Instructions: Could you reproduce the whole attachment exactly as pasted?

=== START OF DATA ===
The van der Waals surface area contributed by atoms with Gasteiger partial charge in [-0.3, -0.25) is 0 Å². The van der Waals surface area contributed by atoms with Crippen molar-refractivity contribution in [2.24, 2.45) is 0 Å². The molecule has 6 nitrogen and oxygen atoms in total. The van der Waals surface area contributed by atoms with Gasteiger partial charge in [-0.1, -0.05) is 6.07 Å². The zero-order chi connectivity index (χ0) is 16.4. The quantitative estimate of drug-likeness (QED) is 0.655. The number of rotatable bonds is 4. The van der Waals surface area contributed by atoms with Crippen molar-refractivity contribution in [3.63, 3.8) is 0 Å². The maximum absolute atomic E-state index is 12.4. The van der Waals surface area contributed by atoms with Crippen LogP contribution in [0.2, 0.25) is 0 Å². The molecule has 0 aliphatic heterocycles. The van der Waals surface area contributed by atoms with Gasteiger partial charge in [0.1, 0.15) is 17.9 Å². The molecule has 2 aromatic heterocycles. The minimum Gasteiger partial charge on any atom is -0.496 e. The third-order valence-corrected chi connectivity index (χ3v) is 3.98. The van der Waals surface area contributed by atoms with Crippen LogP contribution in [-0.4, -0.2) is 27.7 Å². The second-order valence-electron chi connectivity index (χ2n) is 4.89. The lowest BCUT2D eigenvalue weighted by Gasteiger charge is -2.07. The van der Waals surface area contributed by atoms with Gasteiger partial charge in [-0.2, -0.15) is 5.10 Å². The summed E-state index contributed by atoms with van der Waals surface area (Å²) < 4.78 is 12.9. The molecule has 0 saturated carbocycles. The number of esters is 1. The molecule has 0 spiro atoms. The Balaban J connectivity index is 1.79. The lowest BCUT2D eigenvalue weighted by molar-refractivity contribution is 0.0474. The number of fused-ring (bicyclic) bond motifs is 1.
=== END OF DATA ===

The van der Waals surface area contributed by atoms with Gasteiger partial charge in [-0.3, -0.25) is 0 Å². The van der Waals surface area contributed by atoms with Crippen molar-refractivity contribution in [2.24, 2.45) is 0 Å². The molecule has 6 nitrogen and oxygen atoms in total. The van der Waals surface area contributed by atoms with Gasteiger partial charge in [-0.1, -0.05) is 6.07 Å². The zero-order chi connectivity index (χ0) is 16.4. The quantitative estimate of drug-likeness (QED) is 0.655. The number of rotatable bonds is 4. The van der Waals surface area contributed by atoms with Crippen molar-refractivity contribution in [3.63, 3.8) is 0 Å². The maximum absolute atomic E-state index is 12.4. The van der Waals surface area contributed by atoms with Crippen LogP contribution in [0.2, 0.25) is 0 Å². The molecule has 0 aliphatic heterocycles. The van der Waals surface area contributed by atoms with Gasteiger partial charge in [0.1, 0.15) is 17.9 Å². The molecule has 2 aromatic heterocycles. The minimum Gasteiger partial charge on any atom is -0.496 e. The third-order valence-corrected chi connectivity index (χ3v) is 3.98. The van der Waals surface area contributed by atoms with Crippen LogP contribution in [-0.4, -0.2) is 27.7 Å². The second-order valence-electron chi connectivity index (χ2n) is 4.89. The lowest BCUT2D eigenvalue weighted by Gasteiger charge is -2.07. The van der Waals surface area contributed by atoms with Gasteiger partial charge in [-0.2, -0.15) is 5.10 Å². The summed E-state index contributed by atoms with van der Waals surface area (Å²) < 4.78 is 12.9. The molecule has 0 saturated carbocycles. The number of esters is 1. The molecule has 0 spiro atoms. The Balaban J connectivity index is 1.79. The lowest BCUT2D eigenvalue weighted by molar-refractivity contribution is 0.0474. The number of fused-ring (bicyclic) bond motifs is 1.